The Environment Agency has agreed on a contract with Leidos Innovations for the company to take over the running and further development of the national flood warning system (FWS).
It published the award notice for the agreement, which will come into effect on 4 March to run for six years with a value of £23.8 million.
This follows a lengthy procurement process which led the agency to extend its contract with the incumbent for the existing system, Fujitsu Services, until the end of 2025.
Under the new deal with Leidos, the company is expected to have a new version ready within 18 months, and to propose ideas, innovations and service improvements through a bi-annual continuous improvement plan. This includes the development of a product roadmap with readily available functions beyond those already stated stated.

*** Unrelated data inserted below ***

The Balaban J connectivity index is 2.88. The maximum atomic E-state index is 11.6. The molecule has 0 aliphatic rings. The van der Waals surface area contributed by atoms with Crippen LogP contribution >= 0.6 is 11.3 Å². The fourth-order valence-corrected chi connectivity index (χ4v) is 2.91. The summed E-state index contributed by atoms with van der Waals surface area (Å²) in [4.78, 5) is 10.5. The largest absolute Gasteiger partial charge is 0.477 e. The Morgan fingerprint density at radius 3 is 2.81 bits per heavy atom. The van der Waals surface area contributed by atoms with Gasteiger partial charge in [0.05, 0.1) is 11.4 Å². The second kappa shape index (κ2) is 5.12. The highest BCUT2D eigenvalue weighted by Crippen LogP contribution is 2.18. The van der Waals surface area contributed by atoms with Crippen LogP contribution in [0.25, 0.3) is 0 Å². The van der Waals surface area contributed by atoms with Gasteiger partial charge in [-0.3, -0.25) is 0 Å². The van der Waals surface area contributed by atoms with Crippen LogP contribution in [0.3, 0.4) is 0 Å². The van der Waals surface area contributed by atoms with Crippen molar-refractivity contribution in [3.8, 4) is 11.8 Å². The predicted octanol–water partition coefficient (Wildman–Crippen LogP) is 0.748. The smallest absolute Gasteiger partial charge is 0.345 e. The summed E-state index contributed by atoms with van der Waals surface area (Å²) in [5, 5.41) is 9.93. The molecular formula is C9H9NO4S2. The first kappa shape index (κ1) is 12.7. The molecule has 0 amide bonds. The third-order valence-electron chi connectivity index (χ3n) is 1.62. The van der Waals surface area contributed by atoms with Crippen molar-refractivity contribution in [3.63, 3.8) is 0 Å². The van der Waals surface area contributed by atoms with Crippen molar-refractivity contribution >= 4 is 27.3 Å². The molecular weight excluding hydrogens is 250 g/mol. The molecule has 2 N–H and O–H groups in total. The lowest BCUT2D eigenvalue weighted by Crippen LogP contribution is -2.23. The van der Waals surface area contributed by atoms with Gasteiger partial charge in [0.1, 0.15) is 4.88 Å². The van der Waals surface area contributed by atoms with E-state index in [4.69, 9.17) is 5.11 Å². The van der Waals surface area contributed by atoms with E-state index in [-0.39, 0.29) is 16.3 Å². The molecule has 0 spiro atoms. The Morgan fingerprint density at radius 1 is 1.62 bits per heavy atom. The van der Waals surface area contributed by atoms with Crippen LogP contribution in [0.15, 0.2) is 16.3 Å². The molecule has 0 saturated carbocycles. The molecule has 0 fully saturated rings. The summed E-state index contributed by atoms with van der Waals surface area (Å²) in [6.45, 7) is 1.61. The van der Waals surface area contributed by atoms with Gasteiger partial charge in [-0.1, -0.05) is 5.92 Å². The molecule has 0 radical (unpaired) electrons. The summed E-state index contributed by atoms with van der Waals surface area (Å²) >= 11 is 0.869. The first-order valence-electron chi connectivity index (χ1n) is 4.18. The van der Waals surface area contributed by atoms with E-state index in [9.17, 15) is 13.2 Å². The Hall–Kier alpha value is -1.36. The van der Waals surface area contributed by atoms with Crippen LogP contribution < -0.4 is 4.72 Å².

Unchanged for years
The notice says the current system has been largely unchanged for many years, supported by satellite systems maintained by the Environment Agency and third party suppliers.
The new version is expected to include additional geospatial services, the capacity to work with new contact channels such as social media and smart devices, new digital services related to floods and geospatial data, and new types of messages such as on environment related incidents and drought.
It will also provide the option for other organisations under the Department for Environment, Food and Rural Affairs and government departments to use the services.